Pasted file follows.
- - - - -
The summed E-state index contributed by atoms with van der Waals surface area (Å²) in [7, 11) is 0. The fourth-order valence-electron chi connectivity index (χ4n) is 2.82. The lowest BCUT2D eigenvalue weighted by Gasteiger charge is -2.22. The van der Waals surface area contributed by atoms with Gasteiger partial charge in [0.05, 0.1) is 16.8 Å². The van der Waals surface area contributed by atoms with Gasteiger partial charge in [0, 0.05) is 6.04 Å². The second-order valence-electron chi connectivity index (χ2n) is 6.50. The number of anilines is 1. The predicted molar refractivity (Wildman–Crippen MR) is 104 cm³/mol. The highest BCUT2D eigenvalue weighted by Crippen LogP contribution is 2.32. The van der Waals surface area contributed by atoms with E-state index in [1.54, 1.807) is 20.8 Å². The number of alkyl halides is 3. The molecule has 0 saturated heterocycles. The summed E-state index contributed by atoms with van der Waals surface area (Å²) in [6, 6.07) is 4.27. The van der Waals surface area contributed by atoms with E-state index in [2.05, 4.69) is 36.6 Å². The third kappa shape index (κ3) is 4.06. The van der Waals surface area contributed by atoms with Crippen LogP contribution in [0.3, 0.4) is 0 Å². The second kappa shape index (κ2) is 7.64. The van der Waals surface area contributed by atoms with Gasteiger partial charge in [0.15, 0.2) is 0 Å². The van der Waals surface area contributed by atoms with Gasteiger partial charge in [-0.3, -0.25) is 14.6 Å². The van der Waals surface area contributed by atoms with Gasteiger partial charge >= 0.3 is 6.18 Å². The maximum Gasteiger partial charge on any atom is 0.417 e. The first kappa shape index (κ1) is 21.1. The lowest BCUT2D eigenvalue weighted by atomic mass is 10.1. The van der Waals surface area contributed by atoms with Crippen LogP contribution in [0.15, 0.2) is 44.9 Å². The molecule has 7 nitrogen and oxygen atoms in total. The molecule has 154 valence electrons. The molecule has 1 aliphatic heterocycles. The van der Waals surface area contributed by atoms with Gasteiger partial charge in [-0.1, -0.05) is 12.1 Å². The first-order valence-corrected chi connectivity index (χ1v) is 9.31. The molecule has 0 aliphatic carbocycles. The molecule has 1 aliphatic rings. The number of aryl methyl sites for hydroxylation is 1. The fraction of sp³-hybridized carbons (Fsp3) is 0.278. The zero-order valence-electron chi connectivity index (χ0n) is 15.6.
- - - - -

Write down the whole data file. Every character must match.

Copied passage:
The summed E-state index contributed by atoms with van der Waals surface area (Å²) in [7, 11) is 0. The fourth-order valence-electron chi connectivity index (χ4n) is 2.82. The lowest BCUT2D eigenvalue weighted by Gasteiger charge is -2.22. The van der Waals surface area contributed by atoms with Gasteiger partial charge in [0.05, 0.1) is 16.8 Å². The van der Waals surface area contributed by atoms with Gasteiger partial charge in [0, 0.05) is 6.04 Å². The second-order valence-electron chi connectivity index (χ2n) is 6.50. The number of anilines is 1. The predicted molar refractivity (Wildman–Crippen MR) is 104 cm³/mol. The highest BCUT2D eigenvalue weighted by Crippen LogP contribution is 2.32. The van der Waals surface area contributed by atoms with E-state index in [1.54, 1.807) is 20.8 Å². The number of alkyl halides is 3. The molecule has 0 saturated heterocycles. The summed E-state index contributed by atoms with van der Waals surface area (Å²) in [6, 6.07) is 4.27. The van der Waals surface area contributed by atoms with E-state index in [2.05, 4.69) is 36.6 Å². The third kappa shape index (κ3) is 4.06. The van der Waals surface area contributed by atoms with Crippen LogP contribution in [0.3, 0.4) is 0 Å². The second kappa shape index (κ2) is 7.64. The van der Waals surface area contributed by atoms with Gasteiger partial charge in [0.15, 0.2) is 0 Å². The van der Waals surface area contributed by atoms with Gasteiger partial charge in [-0.3, -0.25) is 14.6 Å². The van der Waals surface area contributed by atoms with Gasteiger partial charge >= 0.3 is 6.18 Å². The maximum Gasteiger partial charge on any atom is 0.417 e. The first kappa shape index (κ1) is 21.1. The lowest BCUT2D eigenvalue weighted by atomic mass is 10.1. The van der Waals surface area contributed by atoms with Crippen LogP contribution in [0.15, 0.2) is 44.9 Å². The molecule has 7 nitrogen and oxygen atoms in total. The molecule has 154 valence electrons. The molecule has 1 aliphatic heterocycles. The van der Waals surface area contributed by atoms with Gasteiger partial charge in [-0.1, -0.05) is 12.1 Å². The first-order valence-corrected chi connectivity index (χ1v) is 9.31. The molecule has 0 aliphatic carbocycles. The molecule has 1 aliphatic rings. The number of aryl methyl sites for hydroxylation is 1. The fraction of sp³-hybridized carbons (Fsp3) is 0.278. The zero-order valence-electron chi connectivity index (χ0n) is 15.6.